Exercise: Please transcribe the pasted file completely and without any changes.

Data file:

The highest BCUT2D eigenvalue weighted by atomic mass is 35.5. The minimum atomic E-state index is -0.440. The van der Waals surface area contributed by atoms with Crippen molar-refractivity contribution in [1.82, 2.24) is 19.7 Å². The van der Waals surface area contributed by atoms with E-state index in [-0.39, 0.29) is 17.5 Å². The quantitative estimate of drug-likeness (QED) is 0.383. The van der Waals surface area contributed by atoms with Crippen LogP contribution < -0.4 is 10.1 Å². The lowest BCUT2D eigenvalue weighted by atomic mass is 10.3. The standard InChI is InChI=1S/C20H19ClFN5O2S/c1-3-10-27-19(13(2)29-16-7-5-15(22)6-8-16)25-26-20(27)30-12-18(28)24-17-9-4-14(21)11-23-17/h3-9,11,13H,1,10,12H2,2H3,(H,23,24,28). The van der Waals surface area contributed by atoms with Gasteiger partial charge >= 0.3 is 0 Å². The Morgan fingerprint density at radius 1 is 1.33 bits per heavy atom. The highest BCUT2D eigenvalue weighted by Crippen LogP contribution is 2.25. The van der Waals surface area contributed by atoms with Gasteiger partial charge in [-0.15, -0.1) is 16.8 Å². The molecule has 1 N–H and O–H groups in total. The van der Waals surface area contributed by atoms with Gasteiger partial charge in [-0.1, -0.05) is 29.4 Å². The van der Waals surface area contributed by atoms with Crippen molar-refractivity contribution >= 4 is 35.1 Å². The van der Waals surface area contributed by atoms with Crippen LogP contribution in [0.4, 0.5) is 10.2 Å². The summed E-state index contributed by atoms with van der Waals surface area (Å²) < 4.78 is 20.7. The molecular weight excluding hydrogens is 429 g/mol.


The highest BCUT2D eigenvalue weighted by atomic mass is 35.5. The minimum atomic E-state index is -0.440. The van der Waals surface area contributed by atoms with Crippen molar-refractivity contribution in [1.82, 2.24) is 19.7 Å². The van der Waals surface area contributed by atoms with E-state index in [-0.39, 0.29) is 17.5 Å². The quantitative estimate of drug-likeness (QED) is 0.383. The van der Waals surface area contributed by atoms with Crippen LogP contribution < -0.4 is 10.1 Å². The lowest BCUT2D eigenvalue weighted by atomic mass is 10.3. The standard InChI is InChI=1S/C20H19ClFN5O2S/c1-3-10-27-19(13(2)29-16-7-5-15(22)6-8-16)25-26-20(27)30-12-18(28)24-17-9-4-14(21)11-23-17/h3-9,11,13H,1,10,12H2,2H3,(H,23,24,28). The van der Waals surface area contributed by atoms with Gasteiger partial charge >= 0.3 is 0 Å². The Morgan fingerprint density at radius 1 is 1.33 bits per heavy atom. The highest BCUT2D eigenvalue weighted by Crippen LogP contribution is 2.25. The van der Waals surface area contributed by atoms with Gasteiger partial charge in [-0.15, -0.1) is 16.8 Å². The molecule has 1 N–H and O–H groups in total. The van der Waals surface area contributed by atoms with Gasteiger partial charge in [-0.1, -0.05) is 29.4 Å². The van der Waals surface area contributed by atoms with Crippen molar-refractivity contribution >= 4 is 35.1 Å². The van der Waals surface area contributed by atoms with Crippen LogP contribution in [0.4, 0.5) is 10.2 Å². The summed E-state index contributed by atoms with van der Waals surface area (Å²) < 4.78 is 20.7. The molecular weight excluding hydrogens is 429 g/mol.